The following high-voltage switching surge overvoltage acceptance testing was conducted at SCE laboratories:

  • 55-kV peak (1.2 × 50 µsec) wave

  • One 110-kV peak (1.2 × 50 µsec) wave

  • One 60-kV peak chopped (at 2 µsec) wave

  • Two 120-kV peak chopped (at 2 µsec) waves

  • Two 120-kV peak (1.2 × 50 µsec) waves (within 10 minutes after the last chopped wave).

SCE's commissioning tests at the site consisted of coil resistance, power factor and megger measurements of all phases. These measurements were performed as a safety and reliability check every time work was conducted in the high-voltage compartment to verify the high-voltage insulation had not been disrupted. The change of the FCL's insertion inductance as a function of the DC bias current also was measured by SCE by reducing the DC bias current from its full operational value to zero.

Operational Event: Resonance

During testing, the FCL experienced a loss of DC bias current caused by an unexpected reset of the programmable automation controller triggered by random access memory (RAM) overflow. After being reset, the controller came up in an idle or off mode. This shutdown occurred at a time when the circuit load current was approximately 120 A. The FCL remained in the circuit for approximately 45 minutes to 50 minutes, producing an initial 300-V rise in line voltage, followed by a 400-V drop in line voltage on the 12-kV circuit bus.

During this period, two large automatic capacitor banks operated to regulate the voltage on the circuit according to their programmed limits. The insertion of the FCL's high nonlinear inductance, due to the absence of DC bias current, generated some harmonics, some of which caused a minor resonance effect in combination with the shunt capacitors. The FCL was bypassed after 50 minutes, and the circuit returned to normal operation. There were no negative consequences; however, as a result of this event, the bypass switch was always set in its automatic mode whenever the FCL was in service.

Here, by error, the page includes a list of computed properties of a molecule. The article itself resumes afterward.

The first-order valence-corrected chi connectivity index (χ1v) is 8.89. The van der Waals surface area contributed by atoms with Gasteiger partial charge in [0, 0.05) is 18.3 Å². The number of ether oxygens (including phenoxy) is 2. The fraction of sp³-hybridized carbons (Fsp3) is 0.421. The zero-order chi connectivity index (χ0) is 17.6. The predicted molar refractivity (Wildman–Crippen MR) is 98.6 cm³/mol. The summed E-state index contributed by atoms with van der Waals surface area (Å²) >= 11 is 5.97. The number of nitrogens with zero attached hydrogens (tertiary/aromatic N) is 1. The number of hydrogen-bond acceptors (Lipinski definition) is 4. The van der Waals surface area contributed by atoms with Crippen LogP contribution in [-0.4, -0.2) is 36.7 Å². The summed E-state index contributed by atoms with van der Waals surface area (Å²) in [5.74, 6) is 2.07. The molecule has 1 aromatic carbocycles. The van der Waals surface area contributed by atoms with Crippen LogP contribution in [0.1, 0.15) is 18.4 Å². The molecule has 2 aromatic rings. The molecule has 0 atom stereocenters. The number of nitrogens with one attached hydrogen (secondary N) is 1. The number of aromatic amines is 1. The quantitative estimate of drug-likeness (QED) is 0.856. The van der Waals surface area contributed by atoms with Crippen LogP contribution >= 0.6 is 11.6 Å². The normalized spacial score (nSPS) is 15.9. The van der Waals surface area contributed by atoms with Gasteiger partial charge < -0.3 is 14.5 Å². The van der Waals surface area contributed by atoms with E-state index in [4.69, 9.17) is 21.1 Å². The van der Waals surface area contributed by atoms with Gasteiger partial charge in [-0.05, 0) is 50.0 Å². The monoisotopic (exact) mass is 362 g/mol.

Operational Event: Cryogenic Shutdown

Only once, during a hot summer week, did the FCL experience venting of the cryogenics fluid and require replenishment of the liquid nitrogen. The site reached an ambient temperature of 108°F (42°C) in July 2009, causing power to the compressor compartment's heating, ventilation and air conditioning (HVAC) to trip. The refrigeration systems of the device had operated almost continuously since its installation.

The solution was to upgrade the 3-ton HVAC to a 5-ton unit rated at 125°F (52°C) ambient working temperature. An extension to the existing compressors' enclosure was added to provide sufficient airflow to the three faces of the heat-exchanger coils. A shade structure for the 5-ton HVAC and the compressors' enclosure also was built. No changes were needed for the station power and light supply, and there were no further HVAC interruptions throughout the summer on even hotter days.

Operational Event: Multiple-Fault Event

Ten months after installation, the FCL experienced its first in-service fault. Measured data confirmed the event evolved from a phase-to-phase fault, to a three-phase fault, to a temporary recovery, to a phase-to-phase fault, to another three-phase fault, ending with an open line and clearing. This multi-fault event occurred over a 3-sec period.